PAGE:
The Republican-controlled House Foreign Aid Subcommittee slashed the budget for foreign aid and contributions to international organizations including the United Nations yesterday, failing to meet the Obama administration’s requests on most line items.
The exact effects of the cuts are impossible to know, but the U.S.’ role in the world and international organizations will certainly be curtailed. It’s not even clear how the lead foreign aid vehicle — the U.S. Agency for International Development (USAID) — will be able to stay afloat with the budget for its operating expenses (paying salaries and keeping the lights on) amounting to less than two thirds of what the administration asked for. At $982 million, that’s a 27 percent decrease from USAID operations spending last year.
Here is a chart looking at other important programs that also took a hit (using statistics from InterAction, a coalition of U.S. non-profits):
Secretary of State Hillary Clinton already fired back at the subcommittee, telling media that the cuts were “debilitating to my efforts to carry out a considered foreign policy and diplomacy.”
Indeed, cuts to foreign assistance and international organizations (which includes the U.N.) will likely lessen U.S. influence. For example, the Economic Support Fund (ESF) allows the U.S. to give development aid to countries like Iraq, where the U.S. seeks to retain some influence as its military presence winds down. But ESF funds were cut by more than $500 million and will amount to more than 40 percent less than what the U.S. spent two years ago.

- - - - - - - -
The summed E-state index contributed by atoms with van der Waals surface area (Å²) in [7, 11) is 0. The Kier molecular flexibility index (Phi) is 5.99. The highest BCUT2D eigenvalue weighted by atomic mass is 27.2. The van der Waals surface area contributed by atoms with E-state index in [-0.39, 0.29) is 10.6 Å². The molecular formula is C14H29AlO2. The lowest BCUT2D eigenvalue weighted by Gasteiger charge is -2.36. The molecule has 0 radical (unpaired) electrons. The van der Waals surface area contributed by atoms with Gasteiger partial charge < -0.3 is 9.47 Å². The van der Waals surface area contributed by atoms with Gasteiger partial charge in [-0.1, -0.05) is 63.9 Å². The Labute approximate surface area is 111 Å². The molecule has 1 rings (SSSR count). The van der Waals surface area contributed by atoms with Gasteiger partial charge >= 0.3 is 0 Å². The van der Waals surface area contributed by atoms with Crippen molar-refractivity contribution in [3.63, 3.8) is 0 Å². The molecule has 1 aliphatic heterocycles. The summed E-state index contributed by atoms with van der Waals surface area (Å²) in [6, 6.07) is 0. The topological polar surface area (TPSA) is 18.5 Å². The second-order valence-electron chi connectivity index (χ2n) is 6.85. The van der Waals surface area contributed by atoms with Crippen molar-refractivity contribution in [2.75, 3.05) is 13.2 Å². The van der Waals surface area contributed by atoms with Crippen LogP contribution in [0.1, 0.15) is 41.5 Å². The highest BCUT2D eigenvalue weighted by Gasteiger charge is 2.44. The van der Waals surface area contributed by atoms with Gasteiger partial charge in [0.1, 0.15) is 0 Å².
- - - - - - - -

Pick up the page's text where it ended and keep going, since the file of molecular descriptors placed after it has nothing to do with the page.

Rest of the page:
The massive cuts also run counter to the advice given to Congress in April by 70 retired top military leaders. General Michael W. Hagee, USMC (Ret.), who co-chaired the U.S. Global Leadership Coalition’s (USGLC) group, said at the time:
We face tremendous challenges around the world, today, and we must have our military working hand-in-hand with diplomats and development experts to meet these challenges. Without the proper resources for our civilian agencies, our national security is at risk.
Indeed, deep cuts to programs like food assistance and disaster relief aid are particularly striking as the worst drought in 60 years caused a U.N-declared famine in Somalia.